Last week I had the opportunity to attend a conference on the thinking of Pierre Tielhard de Chardin, a French priest and theologian living in the first half of the twentieth century who integrated science and theology, as applied to the spiritual exercises of Ignatius. One of the concepts of Tielhard is loving the “not yet,” the potential, the future. We love people as they are now, but also love the potential that is within each of us, the “not yet.” It’s like saying the kingdom of God is among us and yet to come. It’s a both/and approach to life.
It occurred to me while reflecting on Psalm 86, that the writer is a good example of embracing the not yet.
Psalm 86 is a lament. The psalmist calls upon God to listen to him and answer him, “Incline your ear, O Lord, and answer me, for I am poor and needy.” (1) If this sounds familiar, it’s because this verse as well as a number of other verses appear in similar forms in other Psalms. The writer isn’t a flagrant plagiarist, but is familiar with the hymns of his time and uses them in his own prayer.
He is experiencing some form of trouble but what that is, isn’t clear at first. He asks God to save his life but it isn’t until verse 14 that we hear that he is under attack, “O God, insolent men have risen up against me; a band of ruthless men seek my life.” (14a)
He is confident that God will respond, “In the day of my trouble I call on you, for you will answer me.” (7) His confidence comes from his understanding of who God is, “For you, O Lord, are good and forgiving, abounding in steadfast love to all who call on you.” (5) “But you, O Lord, are a God merciful and gracious, slow to anger and abounding steadfast love and faithfulness.” (15) And it comes from past experience of being delivered by God, “For great is your steadfast love toward me, you have delivered my soul from the depths of Sheol.” (13)
He doesn’t question why God hasn’t come to his rescue yet, but humbly asks God to teach him so that he might know God better. “Teach me your way, O Lord, that I may walk in your truth. Unite my heart to fear your name.” (11) He is so confident that God will help him that he gives praise with his whole heart, “I give thanks to you, O Lord my God, with my whole heart, and I will glorify your name for ever.” (12) He loves the “not yet”—the potential to grow closer to God through this experience.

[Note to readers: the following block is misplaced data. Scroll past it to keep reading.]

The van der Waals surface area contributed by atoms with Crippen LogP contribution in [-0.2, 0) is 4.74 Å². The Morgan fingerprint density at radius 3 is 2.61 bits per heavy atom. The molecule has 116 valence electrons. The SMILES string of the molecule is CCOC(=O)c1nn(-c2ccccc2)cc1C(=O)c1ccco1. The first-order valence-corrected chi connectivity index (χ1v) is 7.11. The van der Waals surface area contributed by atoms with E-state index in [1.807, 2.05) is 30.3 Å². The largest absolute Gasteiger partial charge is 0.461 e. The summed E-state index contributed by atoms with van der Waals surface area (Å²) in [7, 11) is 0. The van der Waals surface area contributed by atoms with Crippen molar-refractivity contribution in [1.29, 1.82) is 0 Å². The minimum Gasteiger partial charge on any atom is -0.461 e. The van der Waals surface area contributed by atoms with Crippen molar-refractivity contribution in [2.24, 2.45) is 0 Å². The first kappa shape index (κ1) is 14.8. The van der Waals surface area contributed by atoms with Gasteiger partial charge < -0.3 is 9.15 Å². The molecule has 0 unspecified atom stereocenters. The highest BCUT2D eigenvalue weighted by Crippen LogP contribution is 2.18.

The psalmist is experiencing a time of helplessness before those who would harm him. His only recourse is to call upon his God, trusting in God, yet this is a good place to be for our God is slow to anger and full of steadfast love. The writer reacts to his troubles not just with faith, but he sees it as an opportunity to grow in faith, embracing the potential in the situation.
John tells us, “Beloved, we are God’s children now; what we shall be has not yet been revealed.” (1 John 3:2a) We are already loved as God’s children, but that’s not the end of the story. We are still evolving, growing into the person we are meant to be. The writer of this psalm recognizes this. He realizes that he is a good, God-fearing person, “Preserve my life, for I am godly,” (2a) yet knows there is always more to learn. Hence he asks God to teach him.
When confronted with troubles, do we complain to God or do we embrace the potential in the situation? Are we open to being taught by our God?